(WXYZ) — Before Christmas gatherings, many families may have relied on at-home COVID tests to keep everyone safe. However, negative results don’t always mean COVID isn’t crashing the party.
“The problem with the at-home tests is that the false negativity rate is about 20%,” said Dr. Asha Shajahan, Medical Director of Community Health at Beaumont Grosse Pointe. “Just going by one home test, since the false negative rate is so high, it could falsely mislead you to believing you’re negative when actually you are positive."
That would mean roughly 2 out of every 10 negative at-home test results are actually positive, and when it comes to the omicron variant, that number may be even higher.
"Per the FDA, as of right now they say most of the at-home tests do accurately detect omicron, but the sensitivity might be slightly lower,” Dr. Shajahan said. “Most likely it might be a higher (false negative) rate with omicron, but we have yet to see as more tests come out.”
As Dr. Shajahan mentioned, this week the FDA announced that some at-home tests appear not to be as sensitive to the omicron variant, leading to more false negative results.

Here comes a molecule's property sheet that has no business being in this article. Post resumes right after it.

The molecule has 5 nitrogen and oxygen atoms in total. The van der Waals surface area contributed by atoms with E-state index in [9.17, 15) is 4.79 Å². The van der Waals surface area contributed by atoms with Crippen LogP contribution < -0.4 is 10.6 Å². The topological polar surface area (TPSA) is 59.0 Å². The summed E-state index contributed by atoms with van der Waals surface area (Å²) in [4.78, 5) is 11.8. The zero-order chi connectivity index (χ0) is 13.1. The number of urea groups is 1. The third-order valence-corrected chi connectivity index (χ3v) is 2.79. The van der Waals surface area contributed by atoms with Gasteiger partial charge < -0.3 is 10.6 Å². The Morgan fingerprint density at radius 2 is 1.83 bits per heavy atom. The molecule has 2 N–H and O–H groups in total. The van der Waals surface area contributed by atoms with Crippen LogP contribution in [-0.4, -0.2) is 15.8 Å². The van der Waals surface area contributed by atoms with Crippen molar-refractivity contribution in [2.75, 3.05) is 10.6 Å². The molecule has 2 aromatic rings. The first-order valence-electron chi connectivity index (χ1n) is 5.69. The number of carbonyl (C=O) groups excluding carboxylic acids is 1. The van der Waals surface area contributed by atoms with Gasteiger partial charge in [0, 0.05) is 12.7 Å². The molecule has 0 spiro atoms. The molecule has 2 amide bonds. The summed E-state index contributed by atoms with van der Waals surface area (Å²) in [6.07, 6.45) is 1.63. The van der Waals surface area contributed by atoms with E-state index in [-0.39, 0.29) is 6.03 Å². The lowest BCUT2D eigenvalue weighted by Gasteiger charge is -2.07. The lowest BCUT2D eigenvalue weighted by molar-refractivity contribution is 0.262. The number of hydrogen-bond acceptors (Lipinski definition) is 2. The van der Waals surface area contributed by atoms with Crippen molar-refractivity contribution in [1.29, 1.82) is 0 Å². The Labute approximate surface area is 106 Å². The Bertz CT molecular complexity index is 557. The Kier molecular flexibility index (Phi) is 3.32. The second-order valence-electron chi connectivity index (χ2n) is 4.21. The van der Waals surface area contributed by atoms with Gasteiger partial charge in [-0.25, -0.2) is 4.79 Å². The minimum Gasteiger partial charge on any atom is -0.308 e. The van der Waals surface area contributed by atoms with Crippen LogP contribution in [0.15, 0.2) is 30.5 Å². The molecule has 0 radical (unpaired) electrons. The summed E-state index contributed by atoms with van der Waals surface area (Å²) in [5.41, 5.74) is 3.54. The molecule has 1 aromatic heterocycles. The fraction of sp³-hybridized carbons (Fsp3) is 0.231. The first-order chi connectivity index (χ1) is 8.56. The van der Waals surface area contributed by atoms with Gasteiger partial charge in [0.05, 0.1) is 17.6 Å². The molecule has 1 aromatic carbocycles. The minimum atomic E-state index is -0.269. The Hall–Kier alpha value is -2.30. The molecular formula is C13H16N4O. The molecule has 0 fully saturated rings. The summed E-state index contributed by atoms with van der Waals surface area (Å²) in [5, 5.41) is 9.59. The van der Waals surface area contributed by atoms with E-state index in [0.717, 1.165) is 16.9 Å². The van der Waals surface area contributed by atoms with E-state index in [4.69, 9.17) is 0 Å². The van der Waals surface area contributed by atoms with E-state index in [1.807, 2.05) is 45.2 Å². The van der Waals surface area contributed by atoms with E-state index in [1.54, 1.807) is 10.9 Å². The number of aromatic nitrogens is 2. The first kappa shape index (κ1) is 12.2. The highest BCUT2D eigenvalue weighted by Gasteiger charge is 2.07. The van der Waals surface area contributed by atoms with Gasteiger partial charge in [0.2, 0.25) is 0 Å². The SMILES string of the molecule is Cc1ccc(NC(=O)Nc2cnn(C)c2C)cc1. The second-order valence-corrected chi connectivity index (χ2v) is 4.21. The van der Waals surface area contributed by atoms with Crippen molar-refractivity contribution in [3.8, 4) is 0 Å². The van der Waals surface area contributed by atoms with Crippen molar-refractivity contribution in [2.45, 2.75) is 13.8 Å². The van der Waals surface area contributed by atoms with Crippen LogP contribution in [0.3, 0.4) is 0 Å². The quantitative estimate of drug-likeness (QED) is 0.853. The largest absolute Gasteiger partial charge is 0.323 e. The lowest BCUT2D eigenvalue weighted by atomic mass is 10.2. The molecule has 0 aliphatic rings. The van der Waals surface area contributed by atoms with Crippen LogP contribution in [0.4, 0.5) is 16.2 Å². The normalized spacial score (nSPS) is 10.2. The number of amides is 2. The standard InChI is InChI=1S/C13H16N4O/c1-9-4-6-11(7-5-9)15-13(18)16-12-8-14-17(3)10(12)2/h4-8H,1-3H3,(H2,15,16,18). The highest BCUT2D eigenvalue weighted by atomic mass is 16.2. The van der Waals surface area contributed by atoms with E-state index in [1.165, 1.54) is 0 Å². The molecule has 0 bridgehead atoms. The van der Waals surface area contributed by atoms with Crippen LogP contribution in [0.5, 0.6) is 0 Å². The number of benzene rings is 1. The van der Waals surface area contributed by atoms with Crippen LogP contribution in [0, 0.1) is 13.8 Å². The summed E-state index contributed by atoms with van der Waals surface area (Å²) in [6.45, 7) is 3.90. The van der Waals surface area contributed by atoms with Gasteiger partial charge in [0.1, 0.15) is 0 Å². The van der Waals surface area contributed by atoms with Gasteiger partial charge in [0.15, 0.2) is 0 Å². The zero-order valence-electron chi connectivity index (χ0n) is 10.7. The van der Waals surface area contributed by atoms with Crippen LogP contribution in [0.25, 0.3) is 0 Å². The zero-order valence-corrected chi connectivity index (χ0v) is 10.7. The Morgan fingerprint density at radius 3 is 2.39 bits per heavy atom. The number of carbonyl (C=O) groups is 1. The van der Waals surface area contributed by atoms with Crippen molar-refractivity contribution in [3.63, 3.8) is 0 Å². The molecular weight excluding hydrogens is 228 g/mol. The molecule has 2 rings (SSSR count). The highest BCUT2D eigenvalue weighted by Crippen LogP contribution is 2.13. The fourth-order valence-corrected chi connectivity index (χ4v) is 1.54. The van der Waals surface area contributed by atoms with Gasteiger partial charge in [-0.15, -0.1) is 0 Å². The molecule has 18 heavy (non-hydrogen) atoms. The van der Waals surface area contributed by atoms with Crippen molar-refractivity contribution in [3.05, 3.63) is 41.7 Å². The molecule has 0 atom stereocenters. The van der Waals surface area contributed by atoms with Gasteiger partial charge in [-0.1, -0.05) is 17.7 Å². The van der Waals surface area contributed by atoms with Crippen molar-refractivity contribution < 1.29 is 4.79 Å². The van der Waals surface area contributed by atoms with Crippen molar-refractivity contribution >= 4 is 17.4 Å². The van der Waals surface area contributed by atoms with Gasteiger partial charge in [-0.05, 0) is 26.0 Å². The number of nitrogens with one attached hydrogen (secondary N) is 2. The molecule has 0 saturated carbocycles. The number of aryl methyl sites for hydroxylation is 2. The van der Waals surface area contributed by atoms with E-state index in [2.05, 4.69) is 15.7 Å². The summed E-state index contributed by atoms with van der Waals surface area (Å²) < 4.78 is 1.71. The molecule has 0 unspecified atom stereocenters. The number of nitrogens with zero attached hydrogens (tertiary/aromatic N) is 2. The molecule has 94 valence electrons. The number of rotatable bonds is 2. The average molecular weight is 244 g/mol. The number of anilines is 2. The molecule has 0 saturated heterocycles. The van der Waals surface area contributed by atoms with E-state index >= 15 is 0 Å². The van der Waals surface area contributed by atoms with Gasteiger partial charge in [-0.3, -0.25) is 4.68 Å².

“In some of the tests, there appears to be somewhat of a diminution, not a disappearance, but a diminution of the sensitivity,” said Dr. Anthony Fauci during a White House Teleconference on Wednesday.
However, during that teleconference Dr. Fauci reiterated these tests, which are more convenient and cost effective, can still detect omicron and the use of them is still encouraged.
"The fact that the sensitivity is diminished somewhat does not obviate the importance of the still advantage and usefulness of these tests under different circumstances,” Dr. Fauci said. “That was the message of the FDA. They wanted to make sure they were totally transparent in saying the sensitivity might come down a bit, but they did emphasize there still is an important use of these tests."
According to Dr. Shajahan, the at-home tests are more accurate when you’re symptomatic, and are tested over multiple days. That’s because these tests measure for antigens.
“The antigen test is actually testing your immune response to the virus and it’s a one time immune response that it’s testing," Dr. Shajahan said. "Whereas the molecular test, which is what the PCR test is, does viral replication. So it tests it multiple times so it's more accurate of a test.”
For that reason, Dr. Shajahan recommends PCR tests if you want to be absolutely certain, and with extremely high demand for PCR tests, she encourages patients to plan ahead.
"If you are worried about infecting a family member of a friend or attending a gathering, the best thing to do is get a PCR test if you can," Dr. Shajahan said. “I know it's a lot more inconvenient than the home test, but better safe than sorry."